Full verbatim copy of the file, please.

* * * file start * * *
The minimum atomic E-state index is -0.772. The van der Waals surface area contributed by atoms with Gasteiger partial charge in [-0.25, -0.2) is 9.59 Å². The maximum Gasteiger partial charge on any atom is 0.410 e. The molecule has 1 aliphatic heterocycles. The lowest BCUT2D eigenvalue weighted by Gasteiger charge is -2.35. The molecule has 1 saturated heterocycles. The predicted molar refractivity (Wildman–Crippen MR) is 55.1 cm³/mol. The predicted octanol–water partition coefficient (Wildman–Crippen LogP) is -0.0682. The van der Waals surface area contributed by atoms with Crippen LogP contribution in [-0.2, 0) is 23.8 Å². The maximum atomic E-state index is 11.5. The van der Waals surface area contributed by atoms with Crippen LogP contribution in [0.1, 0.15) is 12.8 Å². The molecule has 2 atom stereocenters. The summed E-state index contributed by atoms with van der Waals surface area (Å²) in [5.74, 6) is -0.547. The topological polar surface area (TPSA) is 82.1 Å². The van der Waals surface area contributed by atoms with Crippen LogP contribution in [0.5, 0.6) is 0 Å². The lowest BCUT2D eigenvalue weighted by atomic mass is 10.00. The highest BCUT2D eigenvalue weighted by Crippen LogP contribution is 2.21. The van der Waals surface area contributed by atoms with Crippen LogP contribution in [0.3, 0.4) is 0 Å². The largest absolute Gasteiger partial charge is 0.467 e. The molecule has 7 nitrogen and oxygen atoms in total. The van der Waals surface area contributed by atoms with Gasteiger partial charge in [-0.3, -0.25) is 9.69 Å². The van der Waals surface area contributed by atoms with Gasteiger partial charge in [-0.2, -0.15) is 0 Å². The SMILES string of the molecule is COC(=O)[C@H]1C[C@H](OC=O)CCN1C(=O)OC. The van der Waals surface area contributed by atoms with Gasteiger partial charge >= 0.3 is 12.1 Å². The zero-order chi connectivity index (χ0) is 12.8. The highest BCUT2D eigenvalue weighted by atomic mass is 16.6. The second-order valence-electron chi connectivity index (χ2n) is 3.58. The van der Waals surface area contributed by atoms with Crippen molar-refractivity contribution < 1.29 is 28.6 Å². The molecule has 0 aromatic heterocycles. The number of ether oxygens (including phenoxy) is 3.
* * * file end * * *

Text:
The minimum atomic E-state index is -0.772. The van der Waals surface area contributed by atoms with Gasteiger partial charge in [-0.25, -0.2) is 9.59 Å². The maximum Gasteiger partial charge on any atom is 0.410 e. The molecule has 1 aliphatic heterocycles. The lowest BCUT2D eigenvalue weighted by Gasteiger charge is -2.35. The molecule has 1 saturated heterocycles. The predicted molar refractivity (Wildman–Crippen MR) is 55.1 cm³/mol. The predicted octanol–water partition coefficient (Wildman–Crippen LogP) is -0.0682. The van der Waals surface area contributed by atoms with Crippen LogP contribution in [-0.2, 0) is 23.8 Å². The maximum atomic E-state index is 11.5. The van der Waals surface area contributed by atoms with Crippen LogP contribution in [0.1, 0.15) is 12.8 Å². The molecule has 2 atom stereocenters. The summed E-state index contributed by atoms with van der Waals surface area (Å²) in [5.74, 6) is -0.547. The topological polar surface area (TPSA) is 82.1 Å². The van der Waals surface area contributed by atoms with Crippen LogP contribution in [0.5, 0.6) is 0 Å². The lowest BCUT2D eigenvalue weighted by atomic mass is 10.00. The highest BCUT2D eigenvalue weighted by Crippen LogP contribution is 2.21. The van der Waals surface area contributed by atoms with Crippen LogP contribution in [0.3, 0.4) is 0 Å². The largest absolute Gasteiger partial charge is 0.467 e. The molecule has 7 nitrogen and oxygen atoms in total. The van der Waals surface area contributed by atoms with Gasteiger partial charge in [-0.3, -0.25) is 9.69 Å². The van der Waals surface area contributed by atoms with Gasteiger partial charge in [-0.2, -0.15) is 0 Å². The SMILES string of the molecule is COC(=O)[C@H]1C[C@H](OC=O)CCN1C(=O)OC. The van der Waals surface area contributed by atoms with Gasteiger partial charge >= 0.3 is 12.1 Å². The zero-order chi connectivity index (χ0) is 12.8. The highest BCUT2D eigenvalue weighted by atomic mass is 16.6. The second-order valence-electron chi connectivity index (χ2n) is 3.58. The van der Waals surface area contributed by atoms with Crippen molar-refractivity contribution < 1.29 is 28.6 Å². The molecule has 0 aromatic heterocycles. The number of ether oxygens (including phenoxy) is 3.